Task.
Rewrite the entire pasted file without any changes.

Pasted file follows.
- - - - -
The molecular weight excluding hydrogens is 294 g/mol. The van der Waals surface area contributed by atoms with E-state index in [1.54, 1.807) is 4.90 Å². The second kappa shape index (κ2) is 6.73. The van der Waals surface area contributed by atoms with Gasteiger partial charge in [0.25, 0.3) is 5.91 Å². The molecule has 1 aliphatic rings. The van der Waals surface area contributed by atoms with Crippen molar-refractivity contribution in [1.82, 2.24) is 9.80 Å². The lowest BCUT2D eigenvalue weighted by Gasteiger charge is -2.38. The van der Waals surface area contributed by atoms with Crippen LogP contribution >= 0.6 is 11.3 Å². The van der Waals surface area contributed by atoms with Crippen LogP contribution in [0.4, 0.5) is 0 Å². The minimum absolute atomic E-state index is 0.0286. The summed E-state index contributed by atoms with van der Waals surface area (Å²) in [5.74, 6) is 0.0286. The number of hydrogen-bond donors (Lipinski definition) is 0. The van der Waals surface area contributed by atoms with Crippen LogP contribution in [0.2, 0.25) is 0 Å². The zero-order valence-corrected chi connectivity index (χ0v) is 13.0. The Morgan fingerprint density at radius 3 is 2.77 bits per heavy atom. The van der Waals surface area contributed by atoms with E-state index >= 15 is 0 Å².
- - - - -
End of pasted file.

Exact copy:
The molecular weight excluding hydrogens is 294 g/mol. The van der Waals surface area contributed by atoms with E-state index in [1.54, 1.807) is 4.90 Å². The second kappa shape index (κ2) is 6.73. The van der Waals surface area contributed by atoms with Gasteiger partial charge in [0.25, 0.3) is 5.91 Å². The molecule has 1 aliphatic rings. The van der Waals surface area contributed by atoms with Crippen molar-refractivity contribution in [1.82, 2.24) is 9.80 Å². The lowest BCUT2D eigenvalue weighted by Gasteiger charge is -2.38. The van der Waals surface area contributed by atoms with Crippen LogP contribution >= 0.6 is 11.3 Å². The van der Waals surface area contributed by atoms with Crippen LogP contribution in [0.4, 0.5) is 0 Å². The minimum absolute atomic E-state index is 0.0286. The summed E-state index contributed by atoms with van der Waals surface area (Å²) in [5.74, 6) is 0.0286. The number of hydrogen-bond donors (Lipinski definition) is 0. The van der Waals surface area contributed by atoms with Crippen LogP contribution in [0.2, 0.25) is 0 Å². The zero-order valence-corrected chi connectivity index (χ0v) is 13.0. The Morgan fingerprint density at radius 3 is 2.77 bits per heavy atom. The van der Waals surface area contributed by atoms with E-state index >= 15 is 0 Å².